More than half of the expected total, $1.8 billion, will go towards constructing new correctional facilities, the PBO said in a report quantifying the implications of the Truth in Sentencing Act. A further $618 million will be needed annually for capital appropriations and operations and maintenance costs.
The numbers are rough estimates, which the PBO suggested was due to unwillingness on the part of the federal government to provide significant data.
Group occupies Esso gas station for 10 minutes
The group Sense of Sensibilty marches down Sherbourne St. on June 21, 2010, in protest of the G20.DAVID COOPER/TORONTO STAR
They were the first out of the gate, the first to occupy an Esso, and the first to disperse. Welcome to protesting G20-style.
About 100 protesters briefly occupied an Esso gas station and convenience store at Dundas and Jarvis Sts. Monday afternoon in the first major protest of the G20 summit.
Some came with bandanas covering their faces. Others carried signs that read “Fake lake or human rights.” Most had a legal aid phone number scribbled across their forearms in case of arrest.
Traffic into Toronto via the 427 and Gardiner has been extremely light on Monday and Tuesday. Guess everyone except these fine folks from Guelph are staying away. Police presence in the security zone is extremely heavy. But North of King St. everything is "normal". BTW, Queen's Park, the official protest site for G20 shows very little activity at this point. Tom
They should chill out, says bemused resident
A LAV 3 (Light Armoured Vehicle) is set up near Hidden Valley Road near the G8 Summit site in Huntsville.RICHARD J. BRENNAN/TORONTO STAR
HUNTSVILLE—Sipping on a cold beer, Steve Groomes looks at the reinforced steel mesh wall in front of his place on Highway 60 outside Huntsville and lets out a chuckle.
“I call this part, prison valley,” said the 43-year-old contractor, who minutes earlier had been mowing the lawn, a simple chore that seemed somehow out of place.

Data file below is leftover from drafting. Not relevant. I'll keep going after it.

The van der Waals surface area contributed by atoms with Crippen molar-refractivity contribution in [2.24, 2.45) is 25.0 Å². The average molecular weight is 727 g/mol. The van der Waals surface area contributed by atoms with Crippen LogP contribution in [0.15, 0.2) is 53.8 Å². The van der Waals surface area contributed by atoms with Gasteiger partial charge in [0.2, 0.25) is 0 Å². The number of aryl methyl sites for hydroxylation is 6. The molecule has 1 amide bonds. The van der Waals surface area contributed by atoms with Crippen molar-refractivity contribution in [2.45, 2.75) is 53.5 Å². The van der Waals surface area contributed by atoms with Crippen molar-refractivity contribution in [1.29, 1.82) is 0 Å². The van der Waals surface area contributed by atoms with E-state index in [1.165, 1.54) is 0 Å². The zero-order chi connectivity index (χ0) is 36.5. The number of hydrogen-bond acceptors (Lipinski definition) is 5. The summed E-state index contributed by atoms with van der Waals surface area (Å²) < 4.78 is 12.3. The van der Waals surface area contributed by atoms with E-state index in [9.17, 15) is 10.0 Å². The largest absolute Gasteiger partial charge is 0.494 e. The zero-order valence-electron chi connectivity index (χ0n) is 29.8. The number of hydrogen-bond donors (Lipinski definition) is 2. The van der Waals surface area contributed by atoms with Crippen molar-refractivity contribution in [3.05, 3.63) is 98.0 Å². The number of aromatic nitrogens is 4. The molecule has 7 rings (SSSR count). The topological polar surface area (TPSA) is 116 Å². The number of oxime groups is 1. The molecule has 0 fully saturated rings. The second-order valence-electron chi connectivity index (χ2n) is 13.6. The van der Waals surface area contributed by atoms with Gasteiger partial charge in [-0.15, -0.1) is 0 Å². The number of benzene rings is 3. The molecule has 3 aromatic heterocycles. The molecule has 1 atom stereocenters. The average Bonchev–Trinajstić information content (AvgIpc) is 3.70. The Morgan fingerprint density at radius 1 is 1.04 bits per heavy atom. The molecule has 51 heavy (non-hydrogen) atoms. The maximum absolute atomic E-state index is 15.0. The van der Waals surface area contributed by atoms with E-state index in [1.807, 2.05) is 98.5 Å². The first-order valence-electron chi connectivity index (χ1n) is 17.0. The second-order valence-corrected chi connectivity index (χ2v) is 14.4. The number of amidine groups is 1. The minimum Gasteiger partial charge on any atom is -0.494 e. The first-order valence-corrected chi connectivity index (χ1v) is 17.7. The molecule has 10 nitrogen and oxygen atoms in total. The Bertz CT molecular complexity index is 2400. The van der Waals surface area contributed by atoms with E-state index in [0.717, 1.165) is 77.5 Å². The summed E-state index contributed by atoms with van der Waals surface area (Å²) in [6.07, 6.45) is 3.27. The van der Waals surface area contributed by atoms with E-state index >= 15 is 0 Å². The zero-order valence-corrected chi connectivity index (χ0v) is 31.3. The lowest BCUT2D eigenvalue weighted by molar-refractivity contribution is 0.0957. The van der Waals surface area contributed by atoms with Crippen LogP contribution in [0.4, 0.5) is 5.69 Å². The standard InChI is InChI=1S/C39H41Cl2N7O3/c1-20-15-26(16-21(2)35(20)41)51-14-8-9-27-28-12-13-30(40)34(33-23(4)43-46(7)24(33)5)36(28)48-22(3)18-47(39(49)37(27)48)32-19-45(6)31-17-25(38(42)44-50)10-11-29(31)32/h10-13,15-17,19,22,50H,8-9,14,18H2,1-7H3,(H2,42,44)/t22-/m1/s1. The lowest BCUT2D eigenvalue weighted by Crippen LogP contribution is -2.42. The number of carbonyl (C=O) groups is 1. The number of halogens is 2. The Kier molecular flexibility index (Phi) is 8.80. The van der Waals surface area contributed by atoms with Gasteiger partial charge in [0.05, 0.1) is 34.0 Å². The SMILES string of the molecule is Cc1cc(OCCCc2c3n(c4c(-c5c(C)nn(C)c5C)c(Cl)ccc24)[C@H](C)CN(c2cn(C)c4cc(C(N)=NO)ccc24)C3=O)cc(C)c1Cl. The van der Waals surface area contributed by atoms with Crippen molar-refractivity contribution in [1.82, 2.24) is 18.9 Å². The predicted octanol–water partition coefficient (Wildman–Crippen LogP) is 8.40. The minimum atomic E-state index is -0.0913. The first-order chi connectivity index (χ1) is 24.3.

His home and that of his father's next door are behind the security perimeter that is meant to keep intruders away from nearby Deerhurst Lodge, where the long-awaited G8 is being held, starting Thursday evening, a kind of a warm-up act for the G20 in Toronto on Saturday.
Okay Toronto, this time it’s personal. The LCBO has announced that seven stores will close for the duration of the G20 weekend.
Chris Layton, spokesperson for the provincial liquor retailer, said the decision was made “in deference to the safety of customers and staff.” Mr. Layton also said they expect major traffic delays in the downtown core due to the security perimeter, and do not want their customers to add to the congestion.
Employees from the affected stores are being redeployed to other LCBOs and Mr. Layton expects business in the rest of the city to be booming.
They're going too far. Tom
Monday, June 21, 2010
Construction of the traffic fence in downtown Toronto is finished, allowing officers to close the area to motorists at “a moment’s notice” if there is a security risk, police say.
Workers finished assembling the outer barrier surrounding the G20 summit zone on Monday morning.
“The fence is at a stage where … if we have any reason to believe there’s a security risk and we need to secure and close down that area completely, we have the ability to do that now,” said Constable Wendy Drummond, a spokeswoman for the Integrated Security Unit that is handling G20 security.
Const. Drummond said an emergency closure could happen on “a moment’s notice”. Fencing for the traffic diversion zone extends from Spadina Avenue in the west to Yonge Street in the east, and from King Street West south to Lake Shore Boulevard.
Expect more traffic congestion,
German police used water cannons in 2007 against anti-G8 protestors in Hinter Bollhagen, Germany,FABIAN BIMMER/ASSOCIATED PRESS FILE PHOTO
Police have added a water cannon to their arsenal as they step up security ahead of this week’s G20 summit in Toronto.
Provincial police Const. Michelle Murphy of the Integrated Security Unit says the water projection system will be used to control large crowds if there are riots.
Workers were busy all weekend building the zigzag of steel fencing that will surround the leaders and delegates during this week’s G20 summit and have put the finishing touches on the three-metre-tall fence that surrounds the security zone.
Friday, June 18, 2010
HUNTSVILLE — In a bid to shine up the fire-damaged and now hazardous Empire Hotel for the G8 Summit, vinyl appliqué images are being installed in the building’s windows.